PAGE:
outline
Download
Skip this Video
Download Presentation
Outline

Loading in 2 Seconds...

play fullscreen
1 / 30

Outline - PowerPoint PPT Presentation


  • 132 Views
  • Uploaded on

Outline. Designing and Writing Secure Code General principles for architects/managers Example: sendmail vs qmail. General Principles. Compartmentalization Principle of least privilege Minimize trust relationships Defense in depth Use more than one security mechanism

loader
I am the owner, or an agent authorized to act on behalf of the owner, of the copyrighted work described.
capcha
Download Presentation

PowerPoint Slideshow about 'Outline' - zuriel


An Image/Link below is provided (as is) to download presentation

Download Policy: Content on the Website is provided to you AS IS for your information and personal use and may not be sold / licensed / shared on other websites without getting consent from its author.While downloading, if for some reason you are not able to download a presentation, the publisher may have deleted the file from their server.


- - - - - - - - - - - - - - - - - - - - - - - - - - E N D - - - - - - - - - - - - - - - - - - - - - - - - - -
Presentation Transcript
outline
Outline
  • Designing and Writing Secure Code
    • General principles for architects/managers
    • Example: sendmail vs qmail
general principles
General Principles
  • Compartmentalization
    • Principle of least privilege
    • Minimize trust relationships
  • Defense in depth
    • Use more than one security mechanism
    • Secure the weakest link
    • Fail securely
  • Promote privacy
  • Keep it simple
  • Consult experts
    • Don’t build what you can easily borrow/steal
    • Open review is effective and informative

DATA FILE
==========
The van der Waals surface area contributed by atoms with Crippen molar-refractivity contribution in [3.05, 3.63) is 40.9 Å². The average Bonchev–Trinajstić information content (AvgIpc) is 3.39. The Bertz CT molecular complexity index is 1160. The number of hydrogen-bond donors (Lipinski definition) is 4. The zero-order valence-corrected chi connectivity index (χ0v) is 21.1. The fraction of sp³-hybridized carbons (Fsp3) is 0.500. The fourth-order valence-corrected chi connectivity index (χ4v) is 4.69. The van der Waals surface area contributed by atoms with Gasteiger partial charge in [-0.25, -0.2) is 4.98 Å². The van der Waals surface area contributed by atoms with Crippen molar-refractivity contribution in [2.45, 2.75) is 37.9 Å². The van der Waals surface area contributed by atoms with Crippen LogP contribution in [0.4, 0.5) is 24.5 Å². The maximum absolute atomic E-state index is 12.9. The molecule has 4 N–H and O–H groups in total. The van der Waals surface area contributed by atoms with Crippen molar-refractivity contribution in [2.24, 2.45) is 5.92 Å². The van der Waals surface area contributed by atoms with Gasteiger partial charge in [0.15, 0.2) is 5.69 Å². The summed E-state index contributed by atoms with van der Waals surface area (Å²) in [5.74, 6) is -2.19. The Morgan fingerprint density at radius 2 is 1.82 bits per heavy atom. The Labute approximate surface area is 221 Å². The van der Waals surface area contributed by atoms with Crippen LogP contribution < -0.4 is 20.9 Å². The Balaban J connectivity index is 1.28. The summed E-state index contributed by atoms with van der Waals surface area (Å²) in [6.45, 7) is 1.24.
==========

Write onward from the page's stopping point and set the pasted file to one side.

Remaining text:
Have you applied them in your design / evaluation?

compartmentalization
Compartmentalization
  • Divide system into modules
    • Each module serves a specific purpose
    • Assign different access rights to different modules
      • Read/write access to files
      • Read user or network input
      • Execute privileged instructions (e.g., Unix root)
  • Principle of least privilege
    • Give each module only the rights it needs
  • Minimize trust relationships
    • Clients, servers should not trust each other
      • Both can get hacked
    • Trusted code should not call untrusted code
defense in depth
Defense in Depth
  • Failure is unavoidable – plan for it
  • Have a series of defenses
    • If an error or attack is not caught by one mechanism, it should be caught by another
  • Examples
    • Firewall + network intrusion detection
  • Fail securely
    • Many, many vulnerabilities are related to error handling, debugging or testing features, error messages
    • Ensure that you handle errors
    • Do not expose system internals even in case of errors
      • Stack traces, internal errors, ... shown to clients
    • Test if your system fails securely
defense in depth1
Check security

Check security

Secure resource with an ACL

Check security

Application.dll

Application.dll

Check security

Defense in Depth

Application.exe

[MSDN]

secure the weakest link
Secure the weakest link
  • Think about possible attacks
    • How would someone try to attack this?
    • What would they want to accomplish?
  • Find weakest link(s)
    • Crypto library is probably pretty good
    • Is there a way to work around crypto?
      • Data stored in encrypted form; where is key stored?
  • Main point
    • Do security analysis of the whole system
    • Spend your time where it matters
promote privacy
Promote Privacy
  • Discard information when no longer needed
    • No one can attack system to get information
  • Examples
    • Don’t keep log of old session keys
    • Delete firewall logs
    • Don’t run unnecessary services (fingerd)
  • Hiding sensitive information is hard
    • Information in compiled binaries can be found
    • Insider attacks are common
keep it simple
Keep It Simple
  • Use standard, tested components
    • Don’t implement your own cryptography
  • Don’t add unnecessary features
    • Extra functionality  more ways to attack
  • Use simple algorithms that are easy to verify
    • A trick that may save a few instructions may
      • Make it harder to get the code right
      • Make it harder to modify and maintain code
don t reinvent the wheel
Don’t reinvent the wheel
  • Consult experts
  • Allow public review
  • Use software, designs that others have used
  • Examples
    • Bad use of crypto: 802.11b
    • Protocols without expert review: early 802.11i
    • Use standard url parser, crypto library, good random number generator, …
example mail transport agents
Example: Mail Transport Agents
  • Sendmail
    • Complicated system
    • Source of many vulnerabilities
  • Qmail
    • Simpler system designed with security in mind
    • Gaining popularity